It’s 5.00 AM. Violeta wakes up to go to her job in Capinota, a municipality in Cochabamba, Bolivia in South America, one hour and a half away from her home. She is in charge of disinfecting her classroom until her students arrive wearing surgical or cloth masks. Although you can’t see their facial expressions, they’re happy to see each other.
Violeta is a preschool teacher in a rural town and had never thought about the struggles that came with 2020.
Since the Minister of Education’s announcement in July of 2021, other rural teachers like Violeta had to prepare their classes in one of three modalities: in-person, semi in-person, and distance classes.
No connection, no good education
However, during the pandemic in 2020, almost 9.000 rural teachers were at a disadvantage in their daily work. Virtual classes in Bolivia showed that access to technology in rural areas is low. As a consequence, many educators had to face the challenge and adapt to continue their job.
“According to educational provisions, we must do our job even though we had entered quarantine” Rosa Lucía Calle Chuquimia, an elementary rural teacher.
Rural teachers were suddenly involved in a social context where having mobile devices and Internet connection was a privilege, and even more so with the economic crisis that Bolivian families faced.
BOLIVIA: HOMES WITH ICT ACCESS, BASED ON AREA 2020
For that reason, teachers organized with the student’s parents to provide them textbooks instead of an inaccessible virtual education. These textbooks contained the main subjects that their children need for the course. However, this strategy demonstrated that students in rural areas didn’t have the support of their family members.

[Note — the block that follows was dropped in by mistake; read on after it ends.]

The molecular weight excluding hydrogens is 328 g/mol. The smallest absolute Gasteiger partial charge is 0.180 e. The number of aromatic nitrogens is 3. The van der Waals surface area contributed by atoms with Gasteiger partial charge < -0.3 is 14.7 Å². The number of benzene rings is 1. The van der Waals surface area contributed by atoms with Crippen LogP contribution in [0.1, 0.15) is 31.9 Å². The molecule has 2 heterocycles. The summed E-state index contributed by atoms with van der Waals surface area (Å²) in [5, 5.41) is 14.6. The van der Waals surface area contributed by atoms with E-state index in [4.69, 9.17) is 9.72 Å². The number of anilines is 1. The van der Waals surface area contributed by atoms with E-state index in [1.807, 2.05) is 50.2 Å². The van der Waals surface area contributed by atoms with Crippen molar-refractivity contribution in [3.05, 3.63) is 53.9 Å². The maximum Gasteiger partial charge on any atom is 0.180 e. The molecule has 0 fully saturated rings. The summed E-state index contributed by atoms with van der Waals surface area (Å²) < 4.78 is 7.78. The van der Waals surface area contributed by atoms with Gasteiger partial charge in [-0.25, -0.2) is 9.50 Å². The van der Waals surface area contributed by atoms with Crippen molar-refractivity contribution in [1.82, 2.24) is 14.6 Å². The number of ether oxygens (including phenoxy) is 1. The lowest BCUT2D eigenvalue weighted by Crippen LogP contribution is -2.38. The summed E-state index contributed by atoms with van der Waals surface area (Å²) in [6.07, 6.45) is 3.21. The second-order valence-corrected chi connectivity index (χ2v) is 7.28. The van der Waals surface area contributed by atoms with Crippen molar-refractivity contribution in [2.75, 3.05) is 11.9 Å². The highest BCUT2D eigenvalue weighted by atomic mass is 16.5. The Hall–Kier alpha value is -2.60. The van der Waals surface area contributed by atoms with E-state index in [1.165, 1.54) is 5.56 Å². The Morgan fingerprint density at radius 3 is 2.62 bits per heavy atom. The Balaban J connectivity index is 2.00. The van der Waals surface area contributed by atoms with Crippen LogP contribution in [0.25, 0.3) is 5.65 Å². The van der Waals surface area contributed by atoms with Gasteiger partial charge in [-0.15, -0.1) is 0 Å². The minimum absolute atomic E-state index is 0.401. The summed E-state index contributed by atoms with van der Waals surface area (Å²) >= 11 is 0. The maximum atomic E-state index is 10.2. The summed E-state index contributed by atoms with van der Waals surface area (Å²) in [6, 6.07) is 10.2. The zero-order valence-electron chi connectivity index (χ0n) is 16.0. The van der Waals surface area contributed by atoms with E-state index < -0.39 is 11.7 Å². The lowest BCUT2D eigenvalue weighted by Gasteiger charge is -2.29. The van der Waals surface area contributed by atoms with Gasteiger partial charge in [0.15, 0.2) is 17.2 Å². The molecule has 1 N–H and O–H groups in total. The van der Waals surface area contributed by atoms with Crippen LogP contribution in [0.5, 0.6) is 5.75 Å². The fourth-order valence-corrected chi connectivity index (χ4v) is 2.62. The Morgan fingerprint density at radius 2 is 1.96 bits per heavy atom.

A journey for rural teachers
Rene Calcina Quispe, a preschool rural teacher, said that in the morning, parents in rural areas go to work on their farms or lands with their animals while children are alone in their homes. Another negative aspect according to Mr. Calcina regards touch smartphones. The community doesn’t use them because they prefer a cellphone that mainly makes and receives calls. So, during the pandemic, Mr. Calcina and his colleagues visited home to home to teach with the textbooks. But, even so, rural parents didn’t give much importance to their children’s education.
“In rural areas, families don’t have enough money to hire human resources for their land. So, all the members of the family work on it… Almost always, after school, students go to work in their field, and at night do their homework. With the fatigue they feel, their learning is low.” Jorge Luis Arispe Rojas, a secondary rural teacher.
Day by day, teachers saw their students lose interest in their education. On the other hand, others realized how students wanted to take classes, but couldn’t due to work.
"Not reaching out to the students was a worry because only four or five students attended virtual classes and… the rest? There were 22 students. My worry was, what is going to happen with these kids? I decided to look for them. Many of my students worked, I even looked for them in the market. I went with my textbooks and gave them to.” Mrs. Calle, an elementary rural teacher.
An almost lost year
In August of 2020, the Minister of the Presidency, Yerko Nuñez declared the closing of the school year in Bolivia. The main reasons were the number of COVID-19 infections and the lack of technological conditions for virtual education. All of the students were approved to the next grade. Now in 2021, teachers are struggling with the consequences of this decision.